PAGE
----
Not only that but the great smokestack industries of America are dying, and they’re not coming back.  American workers do not toil away in factories and foundries these days, making good money building toasters and televisions.  They don’t have to; Asians are doing it for them.  And because of that, the days of lifetime assembly line employment are fading.  Just take a quick look at Detroit and points south.  Industry in America doesn’t need masses of unskilled labour anymore, and it’s never going to again.  This is a fact that howling at the banks is not going to change.

Here’s another history lesson.  When the Industrial Revolution swept through England and America, every home-based craftsman who didn’t change was wiped out.  For good or evil, they were ruined by the changing economic times.  We live in a similar age.  As the old-fashioned industries fold up shop in America, workers are going to have to change.  They are going to have to get new marketable skills — skills that are in demand.  Work ethic isn’t good enough anymore.   Nor is trying to resurrect dying industries, and screaming for industrial concessions and government bailouts to do that, is madness.

Open your eyes!  Google, Facebook, iTunes, Oracle and on and on are all billion dollar industries with no moving parts.  They’re American — born and raised.  They bestride the world beyond the wildest fantasies of Rockefeller, Vanderbilt, Astor and J.P. Morgan put together.  They’ve turned ordinary people into multi billionaires in less than a decade.  This is the future.

We can be Luddites, metaphorically tossing our shoes into the virtual machinery of our times with Occupy Wall Street nonsense, or we can look beyond our past (and our noses) to see what’s happening around us.   Either way, we need to remember this:  the Luddites may have stopped the machines for an afternoon or even a whole day, but they didn’t stop history for one second.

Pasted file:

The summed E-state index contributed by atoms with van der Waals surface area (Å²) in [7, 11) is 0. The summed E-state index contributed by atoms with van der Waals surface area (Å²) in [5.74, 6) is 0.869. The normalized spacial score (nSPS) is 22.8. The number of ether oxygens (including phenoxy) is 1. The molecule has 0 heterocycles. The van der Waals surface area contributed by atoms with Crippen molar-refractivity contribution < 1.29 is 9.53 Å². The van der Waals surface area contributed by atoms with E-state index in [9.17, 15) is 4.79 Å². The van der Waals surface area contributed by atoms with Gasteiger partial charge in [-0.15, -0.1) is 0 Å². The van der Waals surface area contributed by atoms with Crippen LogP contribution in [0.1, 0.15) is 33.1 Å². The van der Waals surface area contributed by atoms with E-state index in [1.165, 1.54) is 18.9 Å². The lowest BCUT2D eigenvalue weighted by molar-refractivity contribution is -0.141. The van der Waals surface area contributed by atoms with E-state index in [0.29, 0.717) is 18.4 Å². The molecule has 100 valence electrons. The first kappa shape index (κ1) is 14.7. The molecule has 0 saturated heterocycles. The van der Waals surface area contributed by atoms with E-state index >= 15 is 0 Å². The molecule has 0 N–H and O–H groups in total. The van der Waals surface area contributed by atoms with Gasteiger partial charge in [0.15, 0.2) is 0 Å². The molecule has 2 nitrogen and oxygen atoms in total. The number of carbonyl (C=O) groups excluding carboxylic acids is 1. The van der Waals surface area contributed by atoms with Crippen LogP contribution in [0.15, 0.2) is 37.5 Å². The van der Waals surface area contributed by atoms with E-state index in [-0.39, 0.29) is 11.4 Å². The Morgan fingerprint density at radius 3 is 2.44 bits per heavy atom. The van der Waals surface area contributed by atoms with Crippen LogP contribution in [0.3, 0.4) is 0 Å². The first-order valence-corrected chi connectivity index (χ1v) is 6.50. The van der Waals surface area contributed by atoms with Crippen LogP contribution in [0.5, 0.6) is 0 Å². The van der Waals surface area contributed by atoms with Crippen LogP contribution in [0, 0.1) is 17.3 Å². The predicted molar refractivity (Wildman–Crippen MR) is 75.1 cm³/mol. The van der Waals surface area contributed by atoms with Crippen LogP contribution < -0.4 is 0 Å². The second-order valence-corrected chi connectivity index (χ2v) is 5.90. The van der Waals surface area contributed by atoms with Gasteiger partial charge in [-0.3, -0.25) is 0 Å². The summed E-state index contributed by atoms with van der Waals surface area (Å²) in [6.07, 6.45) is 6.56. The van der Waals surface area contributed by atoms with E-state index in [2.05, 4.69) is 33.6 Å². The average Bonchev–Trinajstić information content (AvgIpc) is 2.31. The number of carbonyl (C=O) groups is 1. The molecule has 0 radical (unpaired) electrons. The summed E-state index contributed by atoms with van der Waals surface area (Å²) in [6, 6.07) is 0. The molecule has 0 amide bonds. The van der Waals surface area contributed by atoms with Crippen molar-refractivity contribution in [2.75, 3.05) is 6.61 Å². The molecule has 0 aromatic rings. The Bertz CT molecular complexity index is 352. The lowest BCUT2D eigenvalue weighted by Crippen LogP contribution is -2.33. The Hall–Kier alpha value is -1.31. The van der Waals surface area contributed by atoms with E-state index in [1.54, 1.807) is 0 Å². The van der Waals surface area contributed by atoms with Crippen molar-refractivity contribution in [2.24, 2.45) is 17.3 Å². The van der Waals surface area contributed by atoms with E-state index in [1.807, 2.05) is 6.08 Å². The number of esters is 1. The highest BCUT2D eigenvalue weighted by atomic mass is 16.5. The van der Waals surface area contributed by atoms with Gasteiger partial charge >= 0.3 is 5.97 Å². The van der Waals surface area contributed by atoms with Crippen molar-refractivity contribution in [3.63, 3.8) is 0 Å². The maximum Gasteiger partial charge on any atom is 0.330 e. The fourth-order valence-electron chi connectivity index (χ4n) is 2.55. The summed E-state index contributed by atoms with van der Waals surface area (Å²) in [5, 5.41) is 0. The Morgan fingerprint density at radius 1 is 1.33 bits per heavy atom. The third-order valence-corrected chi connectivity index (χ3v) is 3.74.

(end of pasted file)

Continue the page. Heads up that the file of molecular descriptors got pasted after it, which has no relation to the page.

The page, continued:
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7 comments on “Occupy Wall Street: A History Lesson

  1. amoriarty
    October 4, 2011

    I may be somewhat uninformed here, Bill, but I thought Occupy Wall Street had a lot to do with resisting the assumption that bankers and brokers are our inevitable overlords and that’s just the way the globalization cookie crumbles. People are understanding the system more and more and, even without concrete solutions (yet), dissatisfaction is being expressed (as it should be in a democracy). Surely you don’t support bailouts for the big guys and to hell with the unemployed on the streets—-a terrifying global scenario, indeed!

    • wdfyfe
      October 4, 2011

      Actually, in my opinion people understand the system less and less. We live in a transitory time. People are naturally clinging to what used to be. Occupy Wall Street is a symptom of frustration but it has more heads than the Hydra and is just about as constructive.

      WD wdfyfe.wordpress.com

  2. amoriarty
    October 4, 2011

    So, you don’t think that Americans know more now about how their banks have been operating? Going back to Enron’s “smartest guys in the room,” we definitely know a lot more about the corruption involved in high finance. I’m not talking about small and middle-sized business. It’s not capitalism per se. It’s greed and (now) transparent exploitation. Fewer and people who read can believe in an idealized corporate system the way they would have, say….20 years ago (such as it was!). As you’ve often pointed out, things are never that simple.

    • wdfyfe
      October 4, 2011

      Most people know about as much about banking as they do about their appendix. I have no idea how my bank works I just want it to work. Because of this we paint with a big brush. Right now the brush is dipped in corruption so we’re painting everything with it. As I’ve said before capitalism is flawed but it’s the best we got. I’m concerned that people aren’t willing to dig in and do the little things. They want a big brush solution yesterday.

      WD wdfyfe.wordpress.com

  3. amoriarty
    October 5, 2011

    I’m not sure I understand your point.

  4. Pingback: The Revolution Has Begun

    • wdfyfe
      November 24, 2013

      Thanks for dropping by. We live in an age of snobbery. When I was a kid ‘fish paste” was for poor people. These days they smear it on triscuits and call it hors doervres.

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This entry was posted on October 3, 2011 by in History and tagged , , , , .